In a structure that I appreciated, these tales from Legendary Leaders continue throughout the novel, reinforcing the feeling that we’re reading a story rooted in folk tales and history and reinforcing the experiences and lessons of the book’s protagonists.
Saeed launches into the story of Aladdin and Jasmine a few days after they’ve met, alternating between their points of view. Fans of the movie know that Jasmine meets Aladdin, a “street rat,” when she has disguised herself to explore the “true” Agrabah--with his knowledge of the streets, the impoverished orphan is able to keep her safe. Now, however, Aladdin has used his first wish from the genie to transform him into Prince Ali of Ababwa, a show off who is failing to impress Princess Jasmine.
For a while, Saeed follows the movie, which is both satisfying for fans and a little frustrating for those who want more. The author does effectively create a character in Jasmine who yearns for real leadership opportunities: she is frustrated with her father’s distant and cold rule over Agrabah and wishes that she could act as her deceased mother did to bring real compassion to her kingdom.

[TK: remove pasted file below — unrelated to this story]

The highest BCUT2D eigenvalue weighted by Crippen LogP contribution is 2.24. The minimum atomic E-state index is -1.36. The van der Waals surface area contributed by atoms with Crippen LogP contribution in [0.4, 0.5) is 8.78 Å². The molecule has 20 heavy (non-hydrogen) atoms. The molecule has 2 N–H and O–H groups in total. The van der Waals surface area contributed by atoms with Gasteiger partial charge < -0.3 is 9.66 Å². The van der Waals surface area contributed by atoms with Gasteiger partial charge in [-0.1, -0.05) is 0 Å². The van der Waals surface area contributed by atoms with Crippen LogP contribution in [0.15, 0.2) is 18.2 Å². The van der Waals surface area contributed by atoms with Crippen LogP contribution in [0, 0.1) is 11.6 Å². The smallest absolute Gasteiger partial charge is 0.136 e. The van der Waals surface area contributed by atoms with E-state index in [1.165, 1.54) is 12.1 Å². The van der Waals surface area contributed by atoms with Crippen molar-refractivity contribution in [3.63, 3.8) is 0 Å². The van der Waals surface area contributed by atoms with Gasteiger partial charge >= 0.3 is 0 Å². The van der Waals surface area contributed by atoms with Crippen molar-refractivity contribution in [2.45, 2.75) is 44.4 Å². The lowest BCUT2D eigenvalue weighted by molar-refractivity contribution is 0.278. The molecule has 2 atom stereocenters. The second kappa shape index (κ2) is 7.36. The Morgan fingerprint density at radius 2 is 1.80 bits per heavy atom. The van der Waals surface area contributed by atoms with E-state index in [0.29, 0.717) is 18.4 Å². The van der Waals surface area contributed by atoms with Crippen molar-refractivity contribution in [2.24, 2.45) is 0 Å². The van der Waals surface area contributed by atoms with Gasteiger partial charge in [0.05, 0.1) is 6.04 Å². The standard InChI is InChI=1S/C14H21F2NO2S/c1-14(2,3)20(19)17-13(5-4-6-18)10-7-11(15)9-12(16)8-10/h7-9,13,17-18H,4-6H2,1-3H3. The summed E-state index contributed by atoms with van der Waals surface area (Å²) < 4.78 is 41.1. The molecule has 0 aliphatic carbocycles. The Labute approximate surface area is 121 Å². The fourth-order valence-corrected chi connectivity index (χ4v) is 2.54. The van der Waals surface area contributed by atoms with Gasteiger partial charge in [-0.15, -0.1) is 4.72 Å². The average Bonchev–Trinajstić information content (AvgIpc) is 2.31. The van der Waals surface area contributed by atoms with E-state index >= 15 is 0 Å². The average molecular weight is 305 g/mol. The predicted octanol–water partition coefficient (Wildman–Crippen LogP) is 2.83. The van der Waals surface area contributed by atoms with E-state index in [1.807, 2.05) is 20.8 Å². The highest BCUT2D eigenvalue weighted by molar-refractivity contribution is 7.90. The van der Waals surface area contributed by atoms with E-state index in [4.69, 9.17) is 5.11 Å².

When Aladdin and Jasmine take off on their magic carpet ride (who else is singing “A Whole New World” in their heads?), Saeed begins to build her own facet of the narrative. Jasmine requests a detour to visit Prince Ali’s home in Ababwa, and Aladdin uses a loophole to convince Genie to make it happen. It’s in Ababwa that the couple truly connects and also begins to develop a firm idea of what it means to be both a good leader and a good person.
I appreciated so much the details of the kingdom of Ababwa, and the people Aladdin and Jasmine encounter teach them a plethora of lessons throughout their visit. It’s here, however, that I most felt my distance from the young readers at whom this book is aimed: the overly explicit expression of neatly encapsulated morals to the story left me wishing for more subtlety. These lessons fit more in the sections from Legendary Leaders but feel less an organic part of the main narrative. Saeed takes on compassion, economic disparity, education, truth, the importance of actions . . . watching Aladdin and Jasmine grow and seeing Jasmine become more determined to take on a leadership role in Agrabah (go, feminism!) offers clear character arcs but left me wishing for the more complex and nuanced Amal Unbound.
I do think many young readers will enjoy Aisha Saeed’s Aladdin: Far from Agrabah in advance of the release of the new film, and the novel will certainly enrich their experience.
A Note from Ashley, Jen, and Sara
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